Frenchie ft Chedda Da Connect “I Do This For You”

HONESTY, INTEGRITY, and HARD WORK: not only a general recipe for success, but a trifecta of attributes as rare together as they are individually uncommon. In a renegade breed, much of those aspects are still present. That rare breed, reared in South Jamaica, Queens, includes Frenchie 1017; Bricksquad member, Atlantatransplant, a Queens representer – and the hardestworking artist out right now.

Born and raised in the muchmaligned, yet highly glorified crack epidemic of the late 80’s and early 90’s, Frenchie lived through what many of us only read about: the depreciation of an entire neighborhood (Southside, Queens) into one of history’s most dangerous, rugged, and unsafe stretches of skullcracked pavement and harsh realities to ever exist. Frenchie’s crossroads – Merrick & Linden – provided a fi rsthand account into the annals of hustler history.

“To be honest, I grew up around a lot of ignorance. The older people that I looked up to, they were jackers; robbers. I was a part of it, too; but I always wanted more.” Frenchie displays a brutal honesty in describing his come up; and an uncontained, raw emotion that is undoubtedly a showcase of the fi nal offspring of a rare breed: “I didn’t want that ninetofive,” he continues. “I always wanted more”.

Using music as a path to achievement, fourthgrade ciphers graduated to sixthgrade battles, and circumstantial yet predestined familial ties led to music as the only career option. “My family runs deep – my cousin Bimmy used to be an A&R at Def Jam, and DJ Hurricane – my uncle – was the Beastie Boys’ DJ.” Add that to the fact that Deborah Antney, mother & manager to Wacka Flocka, is his aunt, and you see how Frenchie wasn’t left with much of a choice – succeed in music, or stay in the hood.

What separates Frenchie from his peers, though, are two seemingly trivial, but actually monumental tidbits: his constant travel back and forth from Atlanta, and his raw focus, energy, and determination. “I’m always up for an adventure. I was one of the only ones from my ‘hood to hop on the train; to see Brooklyn, to see the Bronx. I been through the Carolinas, Virginia – I spent half my life in Atlanta.” But the remembrance of Southside – its vitality, its vigor, its corruption, and ruggedness – instilled in the twentysix year old an unparallel work ethic – to get rich, or die tryin’.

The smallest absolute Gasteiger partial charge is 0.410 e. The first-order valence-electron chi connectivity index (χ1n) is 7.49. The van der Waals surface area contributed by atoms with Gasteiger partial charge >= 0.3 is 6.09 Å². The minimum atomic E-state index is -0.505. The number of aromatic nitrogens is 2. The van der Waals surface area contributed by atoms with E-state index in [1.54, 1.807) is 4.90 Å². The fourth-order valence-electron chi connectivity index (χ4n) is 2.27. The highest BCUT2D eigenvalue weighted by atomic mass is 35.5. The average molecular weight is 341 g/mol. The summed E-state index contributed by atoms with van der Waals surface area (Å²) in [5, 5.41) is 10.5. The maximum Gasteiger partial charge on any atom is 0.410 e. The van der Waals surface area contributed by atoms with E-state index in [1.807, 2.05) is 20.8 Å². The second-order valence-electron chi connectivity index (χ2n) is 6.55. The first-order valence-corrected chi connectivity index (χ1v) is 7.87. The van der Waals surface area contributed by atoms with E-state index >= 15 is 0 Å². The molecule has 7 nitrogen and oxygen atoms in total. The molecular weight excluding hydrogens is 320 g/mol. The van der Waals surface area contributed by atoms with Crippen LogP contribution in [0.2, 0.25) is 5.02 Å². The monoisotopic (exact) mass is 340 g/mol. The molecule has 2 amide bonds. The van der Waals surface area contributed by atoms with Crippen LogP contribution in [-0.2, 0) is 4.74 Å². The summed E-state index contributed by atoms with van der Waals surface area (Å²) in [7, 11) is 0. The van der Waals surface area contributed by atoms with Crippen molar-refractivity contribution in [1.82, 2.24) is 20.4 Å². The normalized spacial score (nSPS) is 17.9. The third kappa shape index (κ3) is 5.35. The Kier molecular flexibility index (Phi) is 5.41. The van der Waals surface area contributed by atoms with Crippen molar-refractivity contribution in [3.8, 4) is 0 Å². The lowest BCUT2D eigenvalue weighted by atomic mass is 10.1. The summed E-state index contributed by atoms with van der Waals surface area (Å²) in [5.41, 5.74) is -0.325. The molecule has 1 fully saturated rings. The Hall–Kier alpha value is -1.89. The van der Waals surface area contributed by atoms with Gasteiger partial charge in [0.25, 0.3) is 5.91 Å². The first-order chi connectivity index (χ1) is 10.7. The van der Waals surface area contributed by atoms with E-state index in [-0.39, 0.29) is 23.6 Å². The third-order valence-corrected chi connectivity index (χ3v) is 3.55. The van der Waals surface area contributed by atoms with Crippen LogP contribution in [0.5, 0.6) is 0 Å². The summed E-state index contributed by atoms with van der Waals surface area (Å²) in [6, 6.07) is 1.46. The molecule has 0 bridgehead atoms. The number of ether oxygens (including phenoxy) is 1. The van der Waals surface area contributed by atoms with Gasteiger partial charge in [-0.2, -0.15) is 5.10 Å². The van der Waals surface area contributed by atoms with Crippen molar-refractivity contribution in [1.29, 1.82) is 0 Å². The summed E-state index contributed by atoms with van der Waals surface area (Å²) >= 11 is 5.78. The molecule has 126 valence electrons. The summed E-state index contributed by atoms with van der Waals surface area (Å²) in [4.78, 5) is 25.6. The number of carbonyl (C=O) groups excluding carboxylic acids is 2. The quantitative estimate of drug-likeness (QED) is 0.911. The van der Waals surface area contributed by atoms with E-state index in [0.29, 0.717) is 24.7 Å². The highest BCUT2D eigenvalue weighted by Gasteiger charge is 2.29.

As far as Frenchie’s influences go, apart from a few outoftowners, the home base is wellrepresented: “Gucci, that’s my boy. Banks, 50 Cent, Yayo – those are dudes from my neighborhood, and they made it out. LL Cool J, some of the older cats… and One Republic. I love so much different type of music, it’s a shame!” As far as concepts, the answer isn’t what you’d expect, but signifies an innate intelligence, tremendous foresight, and the result of exposure to different: different music, different cultures, and different regions. “My style is universal. I’ll go wherever the tempo takes me… the concepts come from the beats. Certain beats speak to my soul. It has to feel live.”

A constant tour de force of videos, work, and tours, Frenchie’s Internet presence is a sight to behold: a quick WorldStar search brings forth over forty selfproduced music videos, and his YouTube presence includes videos spanning back several years, and millions of collective views. “The Internet is the numberone promotional tool in the world. Children have so much technology nowadays, that they don’t even have to come outside. They can just stay indoors and have fun.” Maintaining this momentum, though, is a constant struggle for a 21stcentury entertainer, as Frenchie elaborates: “The grind is the toughest part. It’s beautiful when the music is out, and they vibe to it. But the hard part – you gotta wake up early, everyday, after barely sleeping for days on end, to go to the studio to fi netune, edit, and break day. Sometimes, I wanna close my eyes and sleep, but I’d never allow myself to do that – not till I’m in a coffi n. I work hard, I go hard.”

Showing no signs of slowing up, Frenchie’s onslaught will continue with the release of The Concrete Jungle, a mixtape hosted by DJ Holiday, fresh on the heels of Bringin’ Gangsta Back, hosted by DJ Trapaholics. Having done features with a broad range of Southern stars (Juicy J, Project Pat, Yung Joc, Gorilla Zoe, Soulja Boy), family members (Gucci Mane, Wacka Flocka, Wooh Da Kid), and East Coast upandcomers (French Montana, John Depp, Webstar, and the late G. Baby), Frenchie’s groundwork has laid a solid, universal foundation. Success is only a step away.